Supes Seek Answers on Bike/Ped Strategy, “Better Market Street” Delay

Supervisors Avalos, Kim, Mar, and Wiener.

Members of the SF Board of Supervisors are calling attention to the need to fund the SFMTA’s Bicycle and Pedestrian Strategies, as well as the delayed Better Market Street project, which suddenly looks like it might not include space for bicycling.

The Market Street situation concerned Supervisors Scott Wiener and John Avalos enough to call separate hearings and release statements on the issue. Both are troubled by the new completion date of 2019 — a four-year delay — and the idea of building protected bike lanes on downtown Mission instead of Market, which was recently added as a potential option to the surprise of advocates and supervisors.

Avalos called for a hearing at the next meeting of the SF County Transportation Authority Board on February 26. In a statement, he said, “Market Street is the most bicycled street West of the Mississippi, and I believe it deserves dedicated cycle tracks along its full length. The current state of Market Street with the ‘now you see it, now you don’t’ zig-zagging bike lane is unbecoming for the premiere thoroughfare of one of America’s premier bicycling cities… We, as city officials, can’t squander this once in a lifetime opportunity.”

Wiener’s hearing would take place at an upcoming meeting at the Board of Supervisors Land Use and Economic Development Committee. “The Better Market Street project should be the best example of improving our streets through creating safer pedestrian and bike access and making thoughtful transit decisions,” he said in a statement. “The plan should encourage people to make better use of public space and to advance our city’s Transit-First policy. We need to carefully scrutinize any changes to the plan that could impact that goal.”

On funding the Pedestrian Strategy, D6 Supervisor Jane Kim called a hearing with city staffers about how to fund the safety improvements needed to reach the plan’s goals, which include cutting pedestrian injuries in half by 2020. She didn’t say if Mayor Ed Lee was expected to attend.

It’s also worth mentioning that in the board discussion, Kim noted the death of Diana Sullivan, the woman killed on her bike Saturday at Third and King Streets, which is in Kim’s district.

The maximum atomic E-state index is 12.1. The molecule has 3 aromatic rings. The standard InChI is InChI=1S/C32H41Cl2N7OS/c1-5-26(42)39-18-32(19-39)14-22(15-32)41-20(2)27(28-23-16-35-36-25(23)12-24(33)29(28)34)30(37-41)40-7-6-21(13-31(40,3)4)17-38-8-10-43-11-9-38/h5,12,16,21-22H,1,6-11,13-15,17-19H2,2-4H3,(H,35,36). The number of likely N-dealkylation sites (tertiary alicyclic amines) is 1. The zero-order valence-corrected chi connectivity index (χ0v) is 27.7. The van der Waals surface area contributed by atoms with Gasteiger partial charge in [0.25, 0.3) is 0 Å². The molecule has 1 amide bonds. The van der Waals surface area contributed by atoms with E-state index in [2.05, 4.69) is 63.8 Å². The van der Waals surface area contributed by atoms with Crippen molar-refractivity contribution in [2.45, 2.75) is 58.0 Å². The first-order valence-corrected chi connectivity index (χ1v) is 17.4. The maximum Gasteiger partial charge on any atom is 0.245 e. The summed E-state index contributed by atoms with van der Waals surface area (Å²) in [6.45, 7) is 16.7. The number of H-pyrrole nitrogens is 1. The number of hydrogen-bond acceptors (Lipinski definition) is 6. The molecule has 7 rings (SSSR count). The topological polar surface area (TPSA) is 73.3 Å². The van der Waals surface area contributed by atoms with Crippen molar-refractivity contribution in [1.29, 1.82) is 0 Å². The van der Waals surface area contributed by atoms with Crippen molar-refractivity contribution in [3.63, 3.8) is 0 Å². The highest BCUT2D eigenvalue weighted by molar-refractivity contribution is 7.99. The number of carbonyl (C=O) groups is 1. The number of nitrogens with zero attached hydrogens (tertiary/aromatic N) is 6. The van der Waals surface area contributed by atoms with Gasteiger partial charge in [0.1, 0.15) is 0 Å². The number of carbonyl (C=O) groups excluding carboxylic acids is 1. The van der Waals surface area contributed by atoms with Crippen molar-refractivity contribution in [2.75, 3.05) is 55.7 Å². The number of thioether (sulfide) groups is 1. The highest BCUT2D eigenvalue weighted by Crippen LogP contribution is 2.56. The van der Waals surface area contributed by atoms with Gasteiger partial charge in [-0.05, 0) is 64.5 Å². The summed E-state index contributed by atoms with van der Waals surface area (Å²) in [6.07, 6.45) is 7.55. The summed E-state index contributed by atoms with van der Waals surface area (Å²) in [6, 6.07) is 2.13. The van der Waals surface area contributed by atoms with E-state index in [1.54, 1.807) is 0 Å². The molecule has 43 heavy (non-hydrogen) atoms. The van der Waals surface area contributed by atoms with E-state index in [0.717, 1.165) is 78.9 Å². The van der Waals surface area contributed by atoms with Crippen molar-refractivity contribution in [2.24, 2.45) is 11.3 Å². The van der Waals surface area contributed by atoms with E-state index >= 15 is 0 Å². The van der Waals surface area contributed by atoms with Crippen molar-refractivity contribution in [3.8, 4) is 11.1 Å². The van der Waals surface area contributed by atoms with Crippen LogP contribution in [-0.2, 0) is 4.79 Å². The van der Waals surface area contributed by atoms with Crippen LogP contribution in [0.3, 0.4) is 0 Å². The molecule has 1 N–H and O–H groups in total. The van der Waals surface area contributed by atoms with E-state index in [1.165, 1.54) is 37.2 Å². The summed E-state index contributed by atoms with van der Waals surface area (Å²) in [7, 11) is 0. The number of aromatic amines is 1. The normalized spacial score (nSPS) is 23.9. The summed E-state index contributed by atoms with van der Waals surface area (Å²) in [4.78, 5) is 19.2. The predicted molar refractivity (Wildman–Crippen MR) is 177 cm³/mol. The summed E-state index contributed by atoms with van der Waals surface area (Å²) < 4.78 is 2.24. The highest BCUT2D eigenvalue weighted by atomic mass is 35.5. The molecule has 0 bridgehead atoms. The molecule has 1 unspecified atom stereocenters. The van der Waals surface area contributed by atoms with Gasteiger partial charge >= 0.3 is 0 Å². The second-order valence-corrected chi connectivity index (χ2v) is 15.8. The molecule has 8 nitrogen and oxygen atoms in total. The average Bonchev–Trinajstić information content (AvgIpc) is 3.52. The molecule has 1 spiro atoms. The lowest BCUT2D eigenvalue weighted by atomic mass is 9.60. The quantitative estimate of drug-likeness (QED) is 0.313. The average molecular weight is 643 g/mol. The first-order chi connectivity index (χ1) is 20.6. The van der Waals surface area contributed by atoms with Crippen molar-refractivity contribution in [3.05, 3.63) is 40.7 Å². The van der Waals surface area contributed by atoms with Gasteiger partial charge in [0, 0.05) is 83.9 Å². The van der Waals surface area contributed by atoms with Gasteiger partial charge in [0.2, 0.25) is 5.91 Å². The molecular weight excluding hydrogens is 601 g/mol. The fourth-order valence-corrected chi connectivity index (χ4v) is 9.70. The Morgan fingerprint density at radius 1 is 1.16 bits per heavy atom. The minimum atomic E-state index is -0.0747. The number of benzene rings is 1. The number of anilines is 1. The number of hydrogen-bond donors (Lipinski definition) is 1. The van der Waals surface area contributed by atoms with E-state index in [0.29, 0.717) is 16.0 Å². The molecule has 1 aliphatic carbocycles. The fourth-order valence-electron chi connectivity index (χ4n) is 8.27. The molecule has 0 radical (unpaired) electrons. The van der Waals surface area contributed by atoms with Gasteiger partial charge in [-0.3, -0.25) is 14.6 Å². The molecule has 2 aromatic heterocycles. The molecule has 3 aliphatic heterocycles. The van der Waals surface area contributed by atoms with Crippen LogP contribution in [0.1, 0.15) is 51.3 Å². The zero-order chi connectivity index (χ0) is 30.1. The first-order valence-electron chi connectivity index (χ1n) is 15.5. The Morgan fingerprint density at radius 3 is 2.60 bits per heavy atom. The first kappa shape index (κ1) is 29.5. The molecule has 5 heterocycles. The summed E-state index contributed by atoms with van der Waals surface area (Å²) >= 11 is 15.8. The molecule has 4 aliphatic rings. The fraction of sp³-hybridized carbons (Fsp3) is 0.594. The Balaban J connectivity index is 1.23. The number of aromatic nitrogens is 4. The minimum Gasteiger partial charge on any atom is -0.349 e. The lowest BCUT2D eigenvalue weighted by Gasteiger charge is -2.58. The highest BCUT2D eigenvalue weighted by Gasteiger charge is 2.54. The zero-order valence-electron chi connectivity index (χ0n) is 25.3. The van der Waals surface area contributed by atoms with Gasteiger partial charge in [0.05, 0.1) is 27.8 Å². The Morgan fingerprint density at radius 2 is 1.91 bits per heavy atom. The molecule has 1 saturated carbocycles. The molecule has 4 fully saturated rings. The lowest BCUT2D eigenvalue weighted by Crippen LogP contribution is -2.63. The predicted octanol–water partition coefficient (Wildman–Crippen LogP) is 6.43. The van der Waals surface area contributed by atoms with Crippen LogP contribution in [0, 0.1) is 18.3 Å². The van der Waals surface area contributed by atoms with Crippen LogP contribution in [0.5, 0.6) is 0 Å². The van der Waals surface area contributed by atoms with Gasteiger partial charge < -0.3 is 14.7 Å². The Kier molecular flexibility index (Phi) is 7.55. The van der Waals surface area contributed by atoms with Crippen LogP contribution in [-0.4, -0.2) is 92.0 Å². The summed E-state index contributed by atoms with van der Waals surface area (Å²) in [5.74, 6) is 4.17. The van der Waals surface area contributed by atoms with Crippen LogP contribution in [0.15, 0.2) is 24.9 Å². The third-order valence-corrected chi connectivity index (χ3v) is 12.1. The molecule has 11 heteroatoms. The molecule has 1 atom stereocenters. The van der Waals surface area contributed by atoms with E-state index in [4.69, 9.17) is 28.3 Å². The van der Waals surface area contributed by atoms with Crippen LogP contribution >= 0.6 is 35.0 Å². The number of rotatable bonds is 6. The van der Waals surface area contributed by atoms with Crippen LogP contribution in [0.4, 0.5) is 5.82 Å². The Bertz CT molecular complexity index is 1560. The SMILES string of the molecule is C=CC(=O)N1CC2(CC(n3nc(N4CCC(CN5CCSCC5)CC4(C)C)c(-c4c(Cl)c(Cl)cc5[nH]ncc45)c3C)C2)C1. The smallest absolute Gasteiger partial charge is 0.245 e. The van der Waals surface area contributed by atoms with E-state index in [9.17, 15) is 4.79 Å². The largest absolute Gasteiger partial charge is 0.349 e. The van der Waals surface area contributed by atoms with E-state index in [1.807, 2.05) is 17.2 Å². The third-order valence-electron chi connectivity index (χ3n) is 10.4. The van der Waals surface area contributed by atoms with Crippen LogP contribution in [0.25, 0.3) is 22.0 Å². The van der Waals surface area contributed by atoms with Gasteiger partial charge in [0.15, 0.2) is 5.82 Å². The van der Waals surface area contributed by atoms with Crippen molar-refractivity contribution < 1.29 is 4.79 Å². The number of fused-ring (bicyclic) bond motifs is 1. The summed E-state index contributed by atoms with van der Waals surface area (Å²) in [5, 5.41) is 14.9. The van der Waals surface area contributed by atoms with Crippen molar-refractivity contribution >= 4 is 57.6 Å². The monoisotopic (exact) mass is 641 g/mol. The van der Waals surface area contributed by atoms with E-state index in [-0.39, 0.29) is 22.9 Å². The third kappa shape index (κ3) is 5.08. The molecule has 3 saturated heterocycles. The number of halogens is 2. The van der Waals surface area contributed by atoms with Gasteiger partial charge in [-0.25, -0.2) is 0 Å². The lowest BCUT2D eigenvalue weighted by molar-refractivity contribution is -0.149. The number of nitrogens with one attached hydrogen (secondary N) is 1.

On funding the Bicycle Strategy, Supervisor Eric Mar posed a question for Lee during the mayor’s regularly scheduled question-and-answer session with the board. I was out in the field and unable to report on Lee’s response, but I plan to bring it to you tomorrow. Here’s the question Mar asked:

The Municipal Transportation Agency recently released its Draft Bicycle Strategy, which lays out an aggressive plan to upgrade San Francisco’s bicycle facilities. It supports biking for everyone, including seniors, families, and persons with disabilities. However, I am hearing growing concerns both in my district and city-wide about the mismatch between verbal commitments to better bicycling and budget realities. Currently, bicycle projects account for just 0.46% of all MTA capital. This is not enough to get us to the goals laid out in the Bicycle Strategy. How will you fund the Bicycle Strategy to make San Francisco a national leader in bicycling safety and use?

Stay tuned, Streetsblog readers.

  • Sandra Taber

    Please stay on top of this story.  Diana Sullivan’s untimely death “screams” for a legacy.  Let her death be the impetus needed to make bicycling a safe form of transportation for all.

  • Guest

    Yes, let’s cynically take advantage of a tragedy to get people make decisions based on emotion instead of reason. From the people who brought you The Patriot Act.

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